Falk: Many of these are mental health issues that are expected.
Falk: They’re not unusual – patients have trouble adjusting to all sorts of things that they’re forced to deal with. You mentioned that you’re using all of these wonderful drugs, but that you can’t look at a patient and say they’re cured. You tell them they’re in remission on therapy, and there are other therapeutic vines in the jungle. But you can’t look at them and say they’re cured. In order to be able to do that, you need to do, as a community, a lot of research to get that next step. How do patients get involved in research activity? Because that’s how your community has learned so much about this group of diseases.
Patient involvement in research, and patient resources
Long: I can’t stress this enough that this is a wonderful community of patients, that when given the opportunity, many not only want to participate in research to try to hopefully help themselves in terms of ways to treat Crohn’s or ulcerative colitis, but that the knowledge gained could help other patients as well. One example is a study that we have here at UNC that’s actually an international study. It’s a study called CCFA Partners, or Crohn’s and Colitis Foundation study, where anyone, across the country with inflammatory bowel disease, can join. They fill out surveys every six months. It includes information about their disease, it includes information about prior surgeries, current medications, but it also includes information about some of these other aspects that we’re mentioning. Something called patient reported outcomes – things like their mood, things like if they’re able to get out of the house and do the things they want to do. Aspects about fatigue, pain, all of these factors play a huge role in the course of inflammatory bowel disease, and we need to better understand how the patient is living as a whole. That’s the focus of this study.
What I also love about this study is that patients are really citizen scientists. They log on to our community and propose research questions. We take those research questions and we’ll go from there, often including the patient, and try to answer these important questions. One of the studies that I mentioned earlier, a diet study, is being done through the Crohn’s and Colitis Foundation, is actually an idea proposed by a patient through this platform. That patient is working with us to help us understand this important question that we’ve now been able to receive funding for, and are moving forward nationally. So I would encourage patients to visit the web site, “CCFA Partners.org” At this site, they’ll be given instructions on how to join from the comfort of their home, over any internet connection. I think it’s an important project moving forward in that it truly pairs patients, researchers, and clinicians together to try to answer some of these important questions about what it’s like to live with inflammatory bowel disease and how we as a community can work together to improve outcomes.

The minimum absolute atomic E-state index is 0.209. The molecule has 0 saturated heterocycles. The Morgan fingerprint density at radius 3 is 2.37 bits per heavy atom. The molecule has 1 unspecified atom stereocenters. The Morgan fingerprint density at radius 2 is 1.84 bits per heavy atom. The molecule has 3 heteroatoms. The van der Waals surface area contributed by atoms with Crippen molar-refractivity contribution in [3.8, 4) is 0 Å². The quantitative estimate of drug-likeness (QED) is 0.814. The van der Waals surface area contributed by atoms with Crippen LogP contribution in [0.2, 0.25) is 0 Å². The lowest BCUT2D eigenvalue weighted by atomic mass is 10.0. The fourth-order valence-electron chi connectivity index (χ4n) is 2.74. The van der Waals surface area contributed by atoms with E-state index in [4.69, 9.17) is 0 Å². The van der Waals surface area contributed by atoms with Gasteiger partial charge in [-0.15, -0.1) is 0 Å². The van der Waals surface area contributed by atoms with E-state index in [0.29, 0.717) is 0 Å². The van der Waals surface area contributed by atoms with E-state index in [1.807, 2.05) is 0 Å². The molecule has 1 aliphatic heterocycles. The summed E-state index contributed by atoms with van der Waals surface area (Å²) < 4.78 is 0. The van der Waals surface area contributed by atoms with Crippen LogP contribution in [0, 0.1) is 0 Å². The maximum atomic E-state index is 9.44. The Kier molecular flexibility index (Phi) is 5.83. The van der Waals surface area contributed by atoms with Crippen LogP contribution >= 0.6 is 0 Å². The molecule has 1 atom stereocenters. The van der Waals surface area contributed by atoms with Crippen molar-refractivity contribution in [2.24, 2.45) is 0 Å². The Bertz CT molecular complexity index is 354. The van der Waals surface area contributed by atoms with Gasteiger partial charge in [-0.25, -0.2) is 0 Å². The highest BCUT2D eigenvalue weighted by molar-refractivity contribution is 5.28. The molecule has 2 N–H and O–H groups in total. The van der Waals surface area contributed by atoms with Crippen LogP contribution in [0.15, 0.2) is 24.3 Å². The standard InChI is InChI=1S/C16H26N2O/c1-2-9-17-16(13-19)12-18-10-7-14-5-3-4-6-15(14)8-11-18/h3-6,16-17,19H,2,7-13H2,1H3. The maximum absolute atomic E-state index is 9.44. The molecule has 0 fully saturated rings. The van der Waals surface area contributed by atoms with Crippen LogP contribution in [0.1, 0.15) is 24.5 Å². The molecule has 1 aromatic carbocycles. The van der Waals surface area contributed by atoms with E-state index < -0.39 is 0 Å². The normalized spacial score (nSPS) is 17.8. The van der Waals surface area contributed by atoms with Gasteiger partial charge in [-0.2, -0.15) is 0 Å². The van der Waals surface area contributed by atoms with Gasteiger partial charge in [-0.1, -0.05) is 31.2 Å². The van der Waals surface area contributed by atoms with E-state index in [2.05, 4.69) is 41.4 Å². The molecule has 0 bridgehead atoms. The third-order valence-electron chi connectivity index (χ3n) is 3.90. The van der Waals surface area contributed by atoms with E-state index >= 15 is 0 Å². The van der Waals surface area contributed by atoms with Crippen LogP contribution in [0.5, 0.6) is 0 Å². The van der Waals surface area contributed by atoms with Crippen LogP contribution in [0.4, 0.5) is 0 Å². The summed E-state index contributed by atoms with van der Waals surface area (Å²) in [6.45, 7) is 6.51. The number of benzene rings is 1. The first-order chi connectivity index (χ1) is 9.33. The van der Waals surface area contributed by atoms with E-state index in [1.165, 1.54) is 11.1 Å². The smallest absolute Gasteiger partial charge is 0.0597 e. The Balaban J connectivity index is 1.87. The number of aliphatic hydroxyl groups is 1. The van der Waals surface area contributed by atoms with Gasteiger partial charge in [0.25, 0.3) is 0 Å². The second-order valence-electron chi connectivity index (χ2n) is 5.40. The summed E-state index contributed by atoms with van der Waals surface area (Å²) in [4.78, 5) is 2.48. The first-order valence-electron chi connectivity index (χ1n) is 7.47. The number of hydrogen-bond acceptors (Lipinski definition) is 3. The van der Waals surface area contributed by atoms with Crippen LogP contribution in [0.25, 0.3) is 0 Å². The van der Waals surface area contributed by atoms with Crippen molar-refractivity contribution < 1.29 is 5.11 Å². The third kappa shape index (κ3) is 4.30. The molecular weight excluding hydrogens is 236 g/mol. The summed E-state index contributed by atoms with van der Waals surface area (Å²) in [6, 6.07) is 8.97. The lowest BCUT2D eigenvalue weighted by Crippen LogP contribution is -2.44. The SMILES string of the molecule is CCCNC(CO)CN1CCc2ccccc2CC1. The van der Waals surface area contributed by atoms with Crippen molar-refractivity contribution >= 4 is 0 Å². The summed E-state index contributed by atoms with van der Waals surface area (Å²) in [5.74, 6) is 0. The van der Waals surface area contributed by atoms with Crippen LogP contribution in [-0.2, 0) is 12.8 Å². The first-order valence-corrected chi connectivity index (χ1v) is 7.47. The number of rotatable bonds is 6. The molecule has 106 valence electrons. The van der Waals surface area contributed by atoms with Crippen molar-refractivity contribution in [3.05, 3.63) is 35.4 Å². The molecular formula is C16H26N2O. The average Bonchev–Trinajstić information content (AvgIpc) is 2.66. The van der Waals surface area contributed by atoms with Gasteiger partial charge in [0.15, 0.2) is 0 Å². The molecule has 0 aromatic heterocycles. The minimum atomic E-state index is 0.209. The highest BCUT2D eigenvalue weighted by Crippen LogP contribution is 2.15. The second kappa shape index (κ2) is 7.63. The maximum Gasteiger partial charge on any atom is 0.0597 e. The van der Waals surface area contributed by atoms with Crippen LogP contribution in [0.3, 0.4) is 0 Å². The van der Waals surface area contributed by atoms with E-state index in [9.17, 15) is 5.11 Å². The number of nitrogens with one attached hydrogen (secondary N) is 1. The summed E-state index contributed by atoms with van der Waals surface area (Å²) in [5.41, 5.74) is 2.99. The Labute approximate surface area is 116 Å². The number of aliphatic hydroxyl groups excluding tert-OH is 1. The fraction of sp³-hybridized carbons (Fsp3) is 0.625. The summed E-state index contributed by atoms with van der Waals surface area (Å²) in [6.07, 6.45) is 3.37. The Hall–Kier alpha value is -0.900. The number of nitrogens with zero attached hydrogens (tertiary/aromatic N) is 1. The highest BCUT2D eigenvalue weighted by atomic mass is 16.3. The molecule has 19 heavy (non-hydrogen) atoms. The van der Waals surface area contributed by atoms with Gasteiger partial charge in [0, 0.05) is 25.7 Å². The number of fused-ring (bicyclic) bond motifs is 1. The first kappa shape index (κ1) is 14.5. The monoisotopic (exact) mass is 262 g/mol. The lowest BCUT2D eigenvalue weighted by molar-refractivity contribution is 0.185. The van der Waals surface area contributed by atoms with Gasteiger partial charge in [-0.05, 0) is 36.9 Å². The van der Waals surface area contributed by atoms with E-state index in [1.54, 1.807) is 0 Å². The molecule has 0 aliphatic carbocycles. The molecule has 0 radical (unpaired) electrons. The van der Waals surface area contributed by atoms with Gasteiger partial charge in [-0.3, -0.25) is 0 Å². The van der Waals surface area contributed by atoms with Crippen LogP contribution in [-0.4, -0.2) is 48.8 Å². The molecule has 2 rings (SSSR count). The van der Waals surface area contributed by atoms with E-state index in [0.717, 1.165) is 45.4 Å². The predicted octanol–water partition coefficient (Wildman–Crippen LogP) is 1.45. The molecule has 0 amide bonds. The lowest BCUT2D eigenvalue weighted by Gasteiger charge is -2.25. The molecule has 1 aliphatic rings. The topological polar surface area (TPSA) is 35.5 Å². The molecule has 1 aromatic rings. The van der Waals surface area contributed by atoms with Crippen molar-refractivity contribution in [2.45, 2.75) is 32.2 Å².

Falk: So the Crohn’s and Colitis Foundation is a good source also for patient information. Where else should patients turn?
Long: The CCFA is a wonderful resource. Often their own physician will have resources, for example, here at UNC, on our web site, if you go to the UNC IBD web site, we have links to educational resources as well. There are other national resources. There is an ostomy foundation resource for people that have an ostomy bag, that can be wonderful. There are links to all of these sites through both the CCFA and through UNC.
Falk: Thank you so much, Dr. Long. And thank you to our listeners. If you enjoy this series, you can subscribe to the Chair’s Corner on iTunes or like us on FaceBook so you’ll know when we post our next episode. Thanks so much for listening.